The Called Shot: Babe Ruth, the Chicago Cubs, and the Unforgettable Major League Baseball Season of 1932

THE CALLED SHOT                               THOMAS WOLF

In the summer of 1932, at the beginning of the turbulent decade that would remake America, baseball fans were treated to one of the most thrilling seasons in the history of the sport. As the nation drifted deeper into the Great Depression and reeled from social unrest, baseball was a diversion for a troubled country—and yet the world of baseball was marked by the same edginess that pervaded the national scene. 

On-the-field fights were as common as double plays. Amid the National League pennant race, Cubs’ shortstop Billy Jurges was shot by showgirl Violet Popovich in a Chicago hotel room. When the regular season ended, the Cubs and Yankees clashed in what would be Babe Ruth’s last appearance in the fall classic. After the Cubs lost the first two games in New York, the series resumed in Chicago at Wrigley Field, with Democratic presidential candidate Franklin Roosevelt cheering for the visiting Yankees from the box seats behind the Yankees’ dugout. 
In the top of the fifth inning the game took a historic turn. As Ruth was jeered mercilessly by Cubs players and fans, he gestured toward the outfield and then blasted a long home run. After Ruth circled the bases, Roosevelt exclaimed, “Unbelievable!” Ruth’s homer set off one of baseball’s longest-running and most intense debates: did Ruth, in fact, call his famous home run? 


Reading the ARC provided by Netgalley I was grateful for the approval of the book. What I was disappointed in was that there were many typos and just incomplete stats when revering to a player or even a historical figure.
The story takes you back to 1932 in the height of the depression and you get a look at the baseball world first through the Yankees than to the Cubs. You do get a little history of both clubs and of players. Herewith the Yankees, he goes into Ruth mainly and also other top stars from the day. You are taken through parts of the Hoover administration and how he was trying to fix things but nothing was working. You also had what was called the bonus march on Washington, veterans from World War were promised money and other things only to be denied so they not only marched on D.C. but were now camping out.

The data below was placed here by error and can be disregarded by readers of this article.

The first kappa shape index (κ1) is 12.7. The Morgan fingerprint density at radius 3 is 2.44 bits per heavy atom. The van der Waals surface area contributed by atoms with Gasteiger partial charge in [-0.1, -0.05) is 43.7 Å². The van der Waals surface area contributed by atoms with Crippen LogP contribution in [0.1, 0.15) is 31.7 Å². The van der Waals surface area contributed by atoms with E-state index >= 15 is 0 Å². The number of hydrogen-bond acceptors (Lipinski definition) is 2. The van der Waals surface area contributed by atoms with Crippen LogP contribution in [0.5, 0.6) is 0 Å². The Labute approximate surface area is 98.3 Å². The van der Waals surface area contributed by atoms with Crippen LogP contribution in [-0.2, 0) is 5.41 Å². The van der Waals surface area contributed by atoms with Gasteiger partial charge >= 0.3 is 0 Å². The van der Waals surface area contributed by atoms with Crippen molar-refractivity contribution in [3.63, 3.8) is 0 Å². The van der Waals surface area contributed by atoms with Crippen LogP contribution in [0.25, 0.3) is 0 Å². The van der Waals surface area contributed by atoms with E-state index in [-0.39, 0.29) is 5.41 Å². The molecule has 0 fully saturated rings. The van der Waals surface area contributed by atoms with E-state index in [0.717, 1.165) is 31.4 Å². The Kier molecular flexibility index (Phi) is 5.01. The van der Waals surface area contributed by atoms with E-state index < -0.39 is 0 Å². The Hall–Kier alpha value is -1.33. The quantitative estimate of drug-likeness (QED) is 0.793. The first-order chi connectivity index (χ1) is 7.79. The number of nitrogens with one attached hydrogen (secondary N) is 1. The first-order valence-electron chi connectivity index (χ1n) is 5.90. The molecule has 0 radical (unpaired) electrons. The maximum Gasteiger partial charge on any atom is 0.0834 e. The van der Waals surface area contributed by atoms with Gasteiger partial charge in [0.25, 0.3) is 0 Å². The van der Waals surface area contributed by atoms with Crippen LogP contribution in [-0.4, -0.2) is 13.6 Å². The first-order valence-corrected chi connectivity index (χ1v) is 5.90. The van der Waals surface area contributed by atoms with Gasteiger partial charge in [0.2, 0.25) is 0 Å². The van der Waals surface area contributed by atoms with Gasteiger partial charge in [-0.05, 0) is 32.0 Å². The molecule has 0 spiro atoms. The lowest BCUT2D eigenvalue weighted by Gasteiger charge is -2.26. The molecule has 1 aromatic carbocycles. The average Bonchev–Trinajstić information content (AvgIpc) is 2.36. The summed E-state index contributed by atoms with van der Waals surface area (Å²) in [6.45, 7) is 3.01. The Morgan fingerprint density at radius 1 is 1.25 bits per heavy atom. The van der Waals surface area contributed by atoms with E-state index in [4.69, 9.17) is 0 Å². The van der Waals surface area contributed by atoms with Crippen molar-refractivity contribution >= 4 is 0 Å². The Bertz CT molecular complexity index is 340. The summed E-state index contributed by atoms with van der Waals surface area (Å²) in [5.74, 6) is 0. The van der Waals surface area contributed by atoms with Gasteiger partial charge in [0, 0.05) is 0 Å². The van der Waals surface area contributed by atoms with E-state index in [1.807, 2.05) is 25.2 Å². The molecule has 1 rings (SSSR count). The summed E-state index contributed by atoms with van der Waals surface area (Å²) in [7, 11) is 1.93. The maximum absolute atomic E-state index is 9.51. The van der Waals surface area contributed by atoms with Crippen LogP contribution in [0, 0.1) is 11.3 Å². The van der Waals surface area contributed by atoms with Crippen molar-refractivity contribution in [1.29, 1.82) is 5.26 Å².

You move along the season with Cubs shortstop Billy Jurges being shot in his hotel room by his girlfriend Violet Popovich. Which would later become the basis for the book the Natural written by a young man who was in the stands at the Cubs game. You also get a look at the Presidential primary which was being held in Chicago and the back-door deals for a man named F.D.R. to run for president. He was not even their and flew they’re from New York to accept the nomination.
His descriptions of the games and the different players will keep you entertained, as will the fights different players have among themselves, umpires, and sometimes fans. Sounds from the stands must have been great along with all of the chatter from the dugout and the field, for this is one of the author's descriptions of what Ruth was pointing to or at. You still get to make up your own mind as to what happened. People at least baseball ones will continue to talk about this for years to come. This book though was so much more and if it was not for all of the typos, I would give it 5 stars, instead, it is 4 because of those. I hope if you like the sport you will take the time to read this good book. I received this book from I gave it 4 stars. Follow us at

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